Still far too new to the sport to be bitter, but experienced enough to recognise how fixable plenty of its faults are, Shalom came along without any old grudges or desires to rub his rivals up the wrong way. It was refreshing when the promoter, after taking Hearn’s place at Sky Sports, told BN last year: “We have a massive responsibility. That responsibility is solely to the sport, to a great sport. Not to myself. Not to Eddie. Not to Frank. It makes no sense to butt heads with other promoters… We’re going to want to work with Eddie and Frank to ensure the best fights happen.”
As seasoned boxing fans, we never get too ahead of ourselves, but, on the surface at least, this could pave the way for several fights – particularly domestic fights – to occur that we previously presumed could not. Should the relations between the two remain tranquil throughout this promotion, it stands to reason that this could be the first of several, then, who knows, perhaps Hearn and Matchroom will want to get in on the sharing and caring, too. In fairness to Eddie, allowing fighters with whom he has close relationships to appear on different networks with rival promoters is a process he has long recognised as the only way to ensure the best fights occur – albeit one he’s yet to truly put into practice, box office behemoths Canelo Alvarez and Anthony Joshua aside.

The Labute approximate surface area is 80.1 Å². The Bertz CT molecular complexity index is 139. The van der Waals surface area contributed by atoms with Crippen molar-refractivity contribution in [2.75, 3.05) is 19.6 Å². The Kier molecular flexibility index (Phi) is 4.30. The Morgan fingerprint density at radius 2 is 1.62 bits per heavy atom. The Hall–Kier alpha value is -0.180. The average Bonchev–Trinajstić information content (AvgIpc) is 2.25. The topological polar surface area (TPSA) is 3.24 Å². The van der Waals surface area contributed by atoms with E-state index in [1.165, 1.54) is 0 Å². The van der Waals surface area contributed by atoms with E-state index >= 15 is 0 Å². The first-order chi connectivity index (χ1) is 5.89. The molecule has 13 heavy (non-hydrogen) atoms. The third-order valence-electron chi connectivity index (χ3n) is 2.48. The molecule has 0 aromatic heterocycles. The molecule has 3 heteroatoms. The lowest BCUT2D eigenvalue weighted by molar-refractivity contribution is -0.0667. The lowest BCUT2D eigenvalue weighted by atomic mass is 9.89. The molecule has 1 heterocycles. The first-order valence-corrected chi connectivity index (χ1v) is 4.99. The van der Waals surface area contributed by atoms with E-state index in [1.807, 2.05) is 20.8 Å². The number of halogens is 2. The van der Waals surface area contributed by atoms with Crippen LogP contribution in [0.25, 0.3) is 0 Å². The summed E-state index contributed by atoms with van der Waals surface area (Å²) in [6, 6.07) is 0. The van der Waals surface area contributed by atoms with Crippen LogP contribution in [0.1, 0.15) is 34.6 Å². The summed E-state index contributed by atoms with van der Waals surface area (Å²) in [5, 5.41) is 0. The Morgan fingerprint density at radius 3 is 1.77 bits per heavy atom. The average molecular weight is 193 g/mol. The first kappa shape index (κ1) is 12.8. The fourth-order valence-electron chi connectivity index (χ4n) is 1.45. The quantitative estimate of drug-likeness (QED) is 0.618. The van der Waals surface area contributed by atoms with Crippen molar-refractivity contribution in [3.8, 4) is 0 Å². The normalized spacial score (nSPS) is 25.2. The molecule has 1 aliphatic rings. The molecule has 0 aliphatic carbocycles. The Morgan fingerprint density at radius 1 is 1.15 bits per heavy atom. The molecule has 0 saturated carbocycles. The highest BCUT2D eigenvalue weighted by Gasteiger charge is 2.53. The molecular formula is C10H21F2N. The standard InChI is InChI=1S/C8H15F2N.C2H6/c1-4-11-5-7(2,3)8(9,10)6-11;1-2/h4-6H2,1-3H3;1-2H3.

Though it remains an almighty stretch to imagine him, Ben and Frank exchanging pleasantries over lunch (remember that old idea?), the notion that the biggest promotional groups can sit down and thrash out deals between them might not be as far-fetched as we’ve too long believed. Particularly when one considers that Sky Sports have showcased bouts featuring Wasserman and Mick Hennessy fighters in recent months and the Chris Eubank Jnr and Conor Benn negotiations are another example of potential cross-pollination. Nothing groundbreaking, not yet, but worthwhile baby steps nonetheless.